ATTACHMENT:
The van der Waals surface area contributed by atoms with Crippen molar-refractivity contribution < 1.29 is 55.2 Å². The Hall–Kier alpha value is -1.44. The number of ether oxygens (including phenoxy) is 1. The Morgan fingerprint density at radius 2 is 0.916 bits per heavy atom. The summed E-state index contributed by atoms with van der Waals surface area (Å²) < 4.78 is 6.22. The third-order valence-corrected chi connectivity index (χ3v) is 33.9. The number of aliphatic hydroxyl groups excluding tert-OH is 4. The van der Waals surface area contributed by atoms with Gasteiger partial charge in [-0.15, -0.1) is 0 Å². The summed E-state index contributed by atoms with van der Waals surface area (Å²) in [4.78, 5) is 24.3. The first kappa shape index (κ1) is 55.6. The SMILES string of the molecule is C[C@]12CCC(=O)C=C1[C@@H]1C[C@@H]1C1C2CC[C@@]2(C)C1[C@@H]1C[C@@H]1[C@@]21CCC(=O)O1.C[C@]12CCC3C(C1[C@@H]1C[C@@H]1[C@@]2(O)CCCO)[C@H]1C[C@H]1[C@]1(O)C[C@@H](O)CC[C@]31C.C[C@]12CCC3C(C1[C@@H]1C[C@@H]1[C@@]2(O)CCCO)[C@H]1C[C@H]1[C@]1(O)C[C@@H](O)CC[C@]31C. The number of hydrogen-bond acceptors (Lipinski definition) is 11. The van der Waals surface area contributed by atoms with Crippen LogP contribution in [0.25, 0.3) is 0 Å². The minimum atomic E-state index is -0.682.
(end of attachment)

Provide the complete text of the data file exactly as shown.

The van der Waals surface area contributed by atoms with Crippen molar-refractivity contribution < 1.29 is 55.2 Å². The Hall–Kier alpha value is -1.44. The number of ether oxygens (including phenoxy) is 1. The Morgan fingerprint density at radius 2 is 0.916 bits per heavy atom. The summed E-state index contributed by atoms with van der Waals surface area (Å²) < 4.78 is 6.22. The third-order valence-corrected chi connectivity index (χ3v) is 33.9. The number of aliphatic hydroxyl groups excluding tert-OH is 4. The van der Waals surface area contributed by atoms with Gasteiger partial charge in [-0.15, -0.1) is 0 Å². The summed E-state index contributed by atoms with van der Waals surface area (Å²) in [4.78, 5) is 24.3. The first kappa shape index (κ1) is 55.6. The SMILES string of the molecule is C[C@]12CCC(=O)C=C1[C@@H]1C[C@@H]1C1C2CC[C@@]2(C)C1[C@@H]1C[C@@H]1[C@@]21CCC(=O)O1.C[C@]12CCC3C(C1[C@@H]1C[C@@H]1[C@@]2(O)CCCO)[C@H]1C[C@H]1[C@]1(O)C[C@@H](O)CC[C@]31C.C[C@]12CCC3C(C1[C@@H]1C[C@@H]1[C@@]2(O)CCCO)[C@H]1C[C@H]1[C@]1(O)C[C@@H](O)CC[C@]31C. The number of hydrogen-bond acceptors (Lipinski definition) is 11. The van der Waals surface area contributed by atoms with Crippen LogP contribution in [0.25, 0.3) is 0 Å². The minimum atomic E-state index is -0.682.